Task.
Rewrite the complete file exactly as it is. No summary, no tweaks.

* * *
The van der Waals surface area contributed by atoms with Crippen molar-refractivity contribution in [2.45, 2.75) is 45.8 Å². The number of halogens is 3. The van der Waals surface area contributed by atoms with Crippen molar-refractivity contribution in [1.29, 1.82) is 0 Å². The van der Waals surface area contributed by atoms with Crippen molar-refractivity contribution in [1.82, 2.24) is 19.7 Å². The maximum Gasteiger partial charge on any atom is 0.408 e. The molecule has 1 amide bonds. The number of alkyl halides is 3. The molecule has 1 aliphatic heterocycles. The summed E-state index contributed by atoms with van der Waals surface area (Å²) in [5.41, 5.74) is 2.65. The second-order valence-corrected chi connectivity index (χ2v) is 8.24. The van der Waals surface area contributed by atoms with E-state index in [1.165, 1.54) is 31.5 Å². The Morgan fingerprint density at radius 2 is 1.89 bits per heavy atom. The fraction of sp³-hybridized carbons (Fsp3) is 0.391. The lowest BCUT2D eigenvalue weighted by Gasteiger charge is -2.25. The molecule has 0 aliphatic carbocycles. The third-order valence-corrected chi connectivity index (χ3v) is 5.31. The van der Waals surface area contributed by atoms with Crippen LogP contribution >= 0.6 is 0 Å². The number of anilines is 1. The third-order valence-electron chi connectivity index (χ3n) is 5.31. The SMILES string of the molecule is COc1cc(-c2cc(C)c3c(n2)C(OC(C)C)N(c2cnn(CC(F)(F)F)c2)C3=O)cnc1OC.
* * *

The van der Waals surface area contributed by atoms with Crippen molar-refractivity contribution in [2.45, 2.75) is 45.8 Å². The number of halogens is 3. The van der Waals surface area contributed by atoms with Crippen molar-refractivity contribution in [1.29, 1.82) is 0 Å². The van der Waals surface area contributed by atoms with Crippen molar-refractivity contribution in [1.82, 2.24) is 19.7 Å². The maximum Gasteiger partial charge on any atom is 0.408 e. The molecule has 1 amide bonds. The number of alkyl halides is 3. The molecule has 1 aliphatic heterocycles. The summed E-state index contributed by atoms with van der Waals surface area (Å²) in [5.41, 5.74) is 2.65. The second-order valence-corrected chi connectivity index (χ2v) is 8.24. The van der Waals surface area contributed by atoms with E-state index in [1.165, 1.54) is 31.5 Å². The Morgan fingerprint density at radius 2 is 1.89 bits per heavy atom. The fraction of sp³-hybridized carbons (Fsp3) is 0.391. The lowest BCUT2D eigenvalue weighted by Gasteiger charge is -2.25. The molecule has 0 aliphatic carbocycles. The third-order valence-corrected chi connectivity index (χ3v) is 5.31. The van der Waals surface area contributed by atoms with Crippen LogP contribution >= 0.6 is 0 Å². The number of anilines is 1. The third-order valence-electron chi connectivity index (χ3n) is 5.31. The SMILES string of the molecule is COc1cc(-c2cc(C)c3c(n2)C(OC(C)C)N(c2cnn(CC(F)(F)F)c2)C3=O)cnc1OC.